by Desmond O'Grady in Rome
POPE John Paul II has devoted a 20-page tribute to the African whom he calls the "father of Christian Europe": St Augustine.
The occasion is the 1600th anniversary of the reconversion of Augustine who was raised as a Catholic but lost his faith for many years.
The Pope states that whoever wants to understand Augustine's personality, evolution and thought should bear in mind that he described himself as returning "to the religion which had been in his marrow since childhood".
This was a tribute to his mother Monica. She was a Catholic, who had a Berber name, while Augustine's father Patrick was a pagan.
Pope John Paul points out that Augustine was convinced for a time that he could leave the Church without abandoning Christ but was reconverted when he saw Christ and the Church inextricably linked. The Pope quotes Augustine: "We have the holy spirit if we love the Church".
The Pope mentions that his first encyclical Redemptor Hominis was in the Augustinian tradition of finding Christ as the response to the mystery of man's grandeur and misery.
He outlines Augustine's thoughts on faith and reason, God and man, Christ and the Church, liberty and grace and his spiritual teaching conveyed in a stream of books from his conversion at the age of 32 to his death at 76 when he was writing three books — "witness to his tireless efforts and his incomparable love for the Church", says the Pope who suggests the contemporary relevance of Augustine is alloting pride of place to his aim of "giving men hope that they can find the truth".
In the apostolic letter there is no direct response to two frequent objections to St Augustine: that guilt distorted his views on sex or that he was overly pessimistic about human nature, nor does it take up the issue of Augustine favouring coercion, even if it was comparitively mild, to bring donatists back to the Church.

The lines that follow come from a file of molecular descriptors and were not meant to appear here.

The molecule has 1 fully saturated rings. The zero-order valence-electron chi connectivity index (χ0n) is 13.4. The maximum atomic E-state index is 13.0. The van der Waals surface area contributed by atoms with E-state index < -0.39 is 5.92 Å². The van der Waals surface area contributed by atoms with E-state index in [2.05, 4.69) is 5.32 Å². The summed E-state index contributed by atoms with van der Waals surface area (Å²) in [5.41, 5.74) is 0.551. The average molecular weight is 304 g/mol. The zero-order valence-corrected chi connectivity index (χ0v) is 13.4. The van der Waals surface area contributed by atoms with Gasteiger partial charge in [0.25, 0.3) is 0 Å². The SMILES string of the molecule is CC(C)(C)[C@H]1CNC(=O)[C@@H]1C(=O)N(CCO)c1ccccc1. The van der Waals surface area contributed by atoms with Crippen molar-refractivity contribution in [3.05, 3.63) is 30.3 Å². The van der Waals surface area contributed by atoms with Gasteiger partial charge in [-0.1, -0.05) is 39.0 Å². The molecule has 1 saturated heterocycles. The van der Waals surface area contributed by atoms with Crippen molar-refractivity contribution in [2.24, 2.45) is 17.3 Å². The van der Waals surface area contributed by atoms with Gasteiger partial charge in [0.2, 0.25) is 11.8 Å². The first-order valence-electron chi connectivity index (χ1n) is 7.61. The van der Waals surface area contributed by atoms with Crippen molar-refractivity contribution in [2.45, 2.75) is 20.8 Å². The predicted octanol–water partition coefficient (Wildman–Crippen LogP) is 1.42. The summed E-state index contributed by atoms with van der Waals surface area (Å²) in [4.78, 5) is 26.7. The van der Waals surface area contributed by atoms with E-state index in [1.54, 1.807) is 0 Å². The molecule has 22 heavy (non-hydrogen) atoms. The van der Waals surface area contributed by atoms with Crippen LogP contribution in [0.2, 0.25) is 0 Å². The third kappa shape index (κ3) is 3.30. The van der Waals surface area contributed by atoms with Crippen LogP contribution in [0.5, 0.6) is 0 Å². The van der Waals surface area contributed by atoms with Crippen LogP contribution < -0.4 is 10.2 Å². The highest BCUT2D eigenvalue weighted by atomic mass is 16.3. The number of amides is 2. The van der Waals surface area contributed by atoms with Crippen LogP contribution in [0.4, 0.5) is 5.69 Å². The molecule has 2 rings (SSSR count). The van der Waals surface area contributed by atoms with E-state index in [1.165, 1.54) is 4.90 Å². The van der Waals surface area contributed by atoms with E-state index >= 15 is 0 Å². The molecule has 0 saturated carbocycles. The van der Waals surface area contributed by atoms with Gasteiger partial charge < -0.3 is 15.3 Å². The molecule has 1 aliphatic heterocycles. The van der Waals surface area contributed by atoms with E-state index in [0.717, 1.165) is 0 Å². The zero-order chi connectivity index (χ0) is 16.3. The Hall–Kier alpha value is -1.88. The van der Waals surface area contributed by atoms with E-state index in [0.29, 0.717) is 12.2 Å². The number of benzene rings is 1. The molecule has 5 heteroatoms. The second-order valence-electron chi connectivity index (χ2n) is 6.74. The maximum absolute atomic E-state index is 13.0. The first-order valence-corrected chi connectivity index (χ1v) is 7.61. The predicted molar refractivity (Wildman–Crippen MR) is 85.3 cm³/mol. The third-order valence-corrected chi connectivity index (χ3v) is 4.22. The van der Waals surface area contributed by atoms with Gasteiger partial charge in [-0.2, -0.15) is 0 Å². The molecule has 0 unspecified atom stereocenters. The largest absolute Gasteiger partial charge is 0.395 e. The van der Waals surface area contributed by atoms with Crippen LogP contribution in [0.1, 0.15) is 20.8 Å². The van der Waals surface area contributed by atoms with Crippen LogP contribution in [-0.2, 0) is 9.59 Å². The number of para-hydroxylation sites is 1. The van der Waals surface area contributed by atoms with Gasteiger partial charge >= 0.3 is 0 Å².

It has no space for some of the warts in Augustine's story which make him one of the most accessible saints. Born in 374 in Thagaste, a small inland hilt town in what is now Algeria, he studied in Carthage and, at the age of 18, had a son, Adeodato from a de facto wife.
Contemptuous of the culturally inferior Catholics in Carthage, he adhered to Manicheism because it seemed to provide an explanation of the problem of evil.
With his wife and son he went to Rome as a teacher of rhetoric. He obtained a teaching position in Milan and, in the autumn of 384, set out along the Via Flaminia in a state carriage, with all expenses paid, for what was then the imperial capital.
His widowed mother Monica, who joined him in Milan, saw the possibility that Augustine could become a provincial governor — but that his uneducated Carthaginian girlfriend was a hindrance she was packed off the Carthage.
There was another, more important Milanese encounter "for Augustine about the same time: he met Ambrose the Archbishop who previously had been a provincial governor. For the first time Augustine was in contact with a Catholic whose learning and intellect were at his
levHeliri His apdrobhleemnesedceadmheelpto. a
climax in a garden of his Milanese home in midsummer 386. He decided to resign his teaching post, abandon his wordly ambitions and marriage. He had "come into harbour after a stormy passage" and Monica's prayers that he regain his faith had been answered.
It is told in his "confessions" with that ability to convey feelings which make Augustine, the heir of the ancient world, the first modern man. All this is to be the object of seminars and conventions in coming months in Milan and nearby Varese.